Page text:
During the first three months after birth as you get used to what your baby’s cries mean, it’s important to attend to them and learn what each cry means. In general during the first three months, healthy babies cry when their basic needs are not being met which causes them to feel uncomfortable. The most common reasons why a newborn will cry is because the baby is hungry, has gas, or has a wet or dirty diaper.
After you’ve fed, changed, and burped your baby, their basic needs have been met. If your baby continues to cry, it may mean he or she needs be rocked or cuddled.
A note on overfeeding: When a new mother hears her baby cry, her first instinct is to feed them when in reality they may just need to be comforted. People who associate feeding with crying often overfeed their baby in the first year. As a result, overweight children are more prone to obesity as an adult.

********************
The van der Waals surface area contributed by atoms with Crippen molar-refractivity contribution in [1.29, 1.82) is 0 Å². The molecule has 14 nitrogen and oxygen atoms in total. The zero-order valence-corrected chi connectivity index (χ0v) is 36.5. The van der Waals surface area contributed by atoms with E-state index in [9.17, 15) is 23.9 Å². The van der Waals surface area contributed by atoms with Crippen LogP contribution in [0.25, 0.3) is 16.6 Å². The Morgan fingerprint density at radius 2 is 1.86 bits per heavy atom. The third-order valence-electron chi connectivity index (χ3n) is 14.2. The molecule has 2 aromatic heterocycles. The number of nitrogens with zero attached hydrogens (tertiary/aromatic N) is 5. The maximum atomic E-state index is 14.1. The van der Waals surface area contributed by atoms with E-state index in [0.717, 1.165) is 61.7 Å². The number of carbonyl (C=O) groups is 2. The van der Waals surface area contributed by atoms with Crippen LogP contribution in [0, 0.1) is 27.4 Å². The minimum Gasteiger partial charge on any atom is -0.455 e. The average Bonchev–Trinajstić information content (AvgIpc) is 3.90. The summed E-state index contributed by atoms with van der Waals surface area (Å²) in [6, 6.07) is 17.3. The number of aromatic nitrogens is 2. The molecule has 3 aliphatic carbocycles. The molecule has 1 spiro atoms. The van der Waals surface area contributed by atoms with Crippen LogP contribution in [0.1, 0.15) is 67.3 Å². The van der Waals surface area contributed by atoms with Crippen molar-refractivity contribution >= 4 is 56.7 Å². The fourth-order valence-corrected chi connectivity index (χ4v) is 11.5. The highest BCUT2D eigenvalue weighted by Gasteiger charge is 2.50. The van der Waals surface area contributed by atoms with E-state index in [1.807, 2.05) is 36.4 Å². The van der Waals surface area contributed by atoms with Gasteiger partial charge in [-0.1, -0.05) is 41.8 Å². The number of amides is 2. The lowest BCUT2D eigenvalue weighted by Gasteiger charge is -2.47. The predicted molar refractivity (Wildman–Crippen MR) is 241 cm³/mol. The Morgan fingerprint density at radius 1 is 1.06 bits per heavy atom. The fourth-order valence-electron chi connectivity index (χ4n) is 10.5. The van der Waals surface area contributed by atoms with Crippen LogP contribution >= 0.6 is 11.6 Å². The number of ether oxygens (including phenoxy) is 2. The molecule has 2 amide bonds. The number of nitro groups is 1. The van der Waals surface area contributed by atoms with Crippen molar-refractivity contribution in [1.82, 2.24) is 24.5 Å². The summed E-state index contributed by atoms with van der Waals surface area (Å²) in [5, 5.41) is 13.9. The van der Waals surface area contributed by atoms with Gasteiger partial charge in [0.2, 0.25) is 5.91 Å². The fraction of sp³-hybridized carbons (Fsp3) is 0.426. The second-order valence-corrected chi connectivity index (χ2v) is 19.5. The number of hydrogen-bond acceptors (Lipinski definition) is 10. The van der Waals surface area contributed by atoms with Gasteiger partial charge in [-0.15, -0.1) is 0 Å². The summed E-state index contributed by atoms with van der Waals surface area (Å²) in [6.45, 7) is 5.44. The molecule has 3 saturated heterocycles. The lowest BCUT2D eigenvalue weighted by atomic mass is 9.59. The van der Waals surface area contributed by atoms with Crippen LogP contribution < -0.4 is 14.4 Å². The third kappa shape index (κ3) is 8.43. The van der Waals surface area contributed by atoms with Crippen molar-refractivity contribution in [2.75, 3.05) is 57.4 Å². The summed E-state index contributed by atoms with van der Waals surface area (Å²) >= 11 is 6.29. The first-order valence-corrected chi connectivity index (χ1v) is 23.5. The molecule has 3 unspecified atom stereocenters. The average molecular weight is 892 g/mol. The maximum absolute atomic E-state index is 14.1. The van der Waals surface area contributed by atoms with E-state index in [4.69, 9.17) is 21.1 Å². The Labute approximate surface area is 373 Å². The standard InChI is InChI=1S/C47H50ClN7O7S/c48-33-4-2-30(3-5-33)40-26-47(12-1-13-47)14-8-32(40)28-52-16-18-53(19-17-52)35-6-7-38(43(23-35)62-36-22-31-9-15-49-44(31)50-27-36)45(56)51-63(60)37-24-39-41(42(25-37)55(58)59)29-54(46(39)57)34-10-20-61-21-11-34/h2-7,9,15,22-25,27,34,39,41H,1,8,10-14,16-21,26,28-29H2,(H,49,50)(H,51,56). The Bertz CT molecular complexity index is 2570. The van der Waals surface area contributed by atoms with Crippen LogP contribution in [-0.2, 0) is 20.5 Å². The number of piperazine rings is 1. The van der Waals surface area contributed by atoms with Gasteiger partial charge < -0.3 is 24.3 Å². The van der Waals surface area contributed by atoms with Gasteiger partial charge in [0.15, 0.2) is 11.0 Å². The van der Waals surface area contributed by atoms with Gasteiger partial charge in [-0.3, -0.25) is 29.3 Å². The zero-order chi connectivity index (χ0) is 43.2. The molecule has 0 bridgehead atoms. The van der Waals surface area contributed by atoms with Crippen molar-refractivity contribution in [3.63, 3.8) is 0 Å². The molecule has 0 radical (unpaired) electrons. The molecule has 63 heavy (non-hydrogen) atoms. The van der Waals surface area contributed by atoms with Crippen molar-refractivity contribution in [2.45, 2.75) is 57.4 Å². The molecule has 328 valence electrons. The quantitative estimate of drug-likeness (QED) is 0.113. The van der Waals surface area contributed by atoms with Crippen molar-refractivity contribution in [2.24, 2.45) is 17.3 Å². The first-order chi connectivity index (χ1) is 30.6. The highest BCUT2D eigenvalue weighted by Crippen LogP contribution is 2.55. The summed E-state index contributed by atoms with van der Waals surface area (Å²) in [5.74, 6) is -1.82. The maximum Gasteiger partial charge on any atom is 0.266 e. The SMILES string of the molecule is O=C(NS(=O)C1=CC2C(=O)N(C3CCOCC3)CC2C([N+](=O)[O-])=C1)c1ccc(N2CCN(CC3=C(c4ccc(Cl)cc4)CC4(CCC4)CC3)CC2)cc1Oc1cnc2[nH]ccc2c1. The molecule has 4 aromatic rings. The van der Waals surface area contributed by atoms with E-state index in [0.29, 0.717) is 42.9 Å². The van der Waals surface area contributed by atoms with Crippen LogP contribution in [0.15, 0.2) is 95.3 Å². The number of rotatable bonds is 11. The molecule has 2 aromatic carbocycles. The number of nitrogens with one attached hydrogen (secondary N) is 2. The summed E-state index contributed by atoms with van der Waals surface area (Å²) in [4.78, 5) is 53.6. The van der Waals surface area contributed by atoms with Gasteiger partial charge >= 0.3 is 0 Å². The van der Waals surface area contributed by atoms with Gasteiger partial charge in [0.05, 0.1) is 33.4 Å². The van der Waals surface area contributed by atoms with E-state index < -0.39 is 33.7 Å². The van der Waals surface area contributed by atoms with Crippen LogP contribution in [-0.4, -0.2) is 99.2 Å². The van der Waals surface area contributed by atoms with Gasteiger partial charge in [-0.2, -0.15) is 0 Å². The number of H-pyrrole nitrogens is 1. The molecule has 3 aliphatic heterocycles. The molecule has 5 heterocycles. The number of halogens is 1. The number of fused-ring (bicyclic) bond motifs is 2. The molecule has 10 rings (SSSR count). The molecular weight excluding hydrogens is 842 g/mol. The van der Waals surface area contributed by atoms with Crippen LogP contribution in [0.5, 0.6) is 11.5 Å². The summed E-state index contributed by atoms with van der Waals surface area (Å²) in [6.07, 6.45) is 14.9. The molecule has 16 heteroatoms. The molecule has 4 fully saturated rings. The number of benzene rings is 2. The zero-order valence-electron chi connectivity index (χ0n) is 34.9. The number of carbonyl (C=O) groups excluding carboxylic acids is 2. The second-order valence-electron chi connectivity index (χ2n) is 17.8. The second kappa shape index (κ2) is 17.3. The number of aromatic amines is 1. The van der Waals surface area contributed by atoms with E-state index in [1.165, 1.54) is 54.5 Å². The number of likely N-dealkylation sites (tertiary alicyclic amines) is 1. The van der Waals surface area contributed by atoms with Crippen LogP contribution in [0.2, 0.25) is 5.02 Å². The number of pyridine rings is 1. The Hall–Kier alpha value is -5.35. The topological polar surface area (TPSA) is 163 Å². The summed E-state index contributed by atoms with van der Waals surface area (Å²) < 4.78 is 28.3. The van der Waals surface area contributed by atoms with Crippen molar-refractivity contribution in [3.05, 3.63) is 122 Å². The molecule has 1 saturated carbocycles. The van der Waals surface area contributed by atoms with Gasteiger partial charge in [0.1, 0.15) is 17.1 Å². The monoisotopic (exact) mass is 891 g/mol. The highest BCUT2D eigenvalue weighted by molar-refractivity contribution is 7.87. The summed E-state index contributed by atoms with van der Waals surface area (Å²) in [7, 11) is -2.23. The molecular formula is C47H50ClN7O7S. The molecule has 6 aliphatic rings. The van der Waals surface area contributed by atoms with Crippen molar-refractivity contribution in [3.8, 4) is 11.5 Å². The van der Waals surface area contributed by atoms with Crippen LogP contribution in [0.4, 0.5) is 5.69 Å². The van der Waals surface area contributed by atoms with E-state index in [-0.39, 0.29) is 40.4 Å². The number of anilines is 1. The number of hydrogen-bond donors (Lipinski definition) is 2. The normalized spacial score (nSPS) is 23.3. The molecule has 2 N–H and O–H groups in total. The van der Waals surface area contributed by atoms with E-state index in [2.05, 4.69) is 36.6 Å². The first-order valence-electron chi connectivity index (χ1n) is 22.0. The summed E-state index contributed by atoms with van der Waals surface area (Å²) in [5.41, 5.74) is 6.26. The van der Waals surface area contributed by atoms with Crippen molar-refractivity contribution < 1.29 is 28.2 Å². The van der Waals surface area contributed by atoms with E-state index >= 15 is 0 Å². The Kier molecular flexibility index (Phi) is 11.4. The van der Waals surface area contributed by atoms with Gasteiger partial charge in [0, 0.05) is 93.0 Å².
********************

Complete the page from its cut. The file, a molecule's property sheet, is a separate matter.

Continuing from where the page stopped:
From midnight to 6 am:
- Don’t overly stimulate the baby.
- Though it may be hard, don’t engage the baby with coos or endearing hums.
- Tend to the baby’s pressing needs – feed and change the baby and then cradle him or her back to sleep.
- The diaper change should occur quickly and quietly.
- Keep the lights dim. This way the baby will understand naturally that it’s sleeptime; the darkness is for sleeping and the daylight is for playing and socializing.
From 6 pm to midnight:
This “bewitching hour” is rarely just an hour. It’s the time frame from 6 pm to midnight when a baby cries inconsolably. When a baby wails for literally six hours straight, this can be an extremely frustrating and even terrifying situation. This stage typically passes within the first three months of a baby’s life, but we understand it’s tiring nonetheless. So when this happens and you’ve met all the baby’s basic needs, try and wait the crying out. This is usually the hardest thing for new parents to do. But we assure you it’s okay; your baby will be fine, just give it a try.
Remember that babies makes noises all the time – when they’re happy, when they’re sad, and even when they’re sleeping. In some cases, what sounds like crying may be an involuntary grunting. We’re not sure why some babies are more prone to this than others but we do know the soft, continuous “grunting” does not mean they need something.
Our thoughts on crying babies and pacifiers? Read more on page 319 in the Mommy Docs’ Ultimate Guide To Pregnancy And Birth.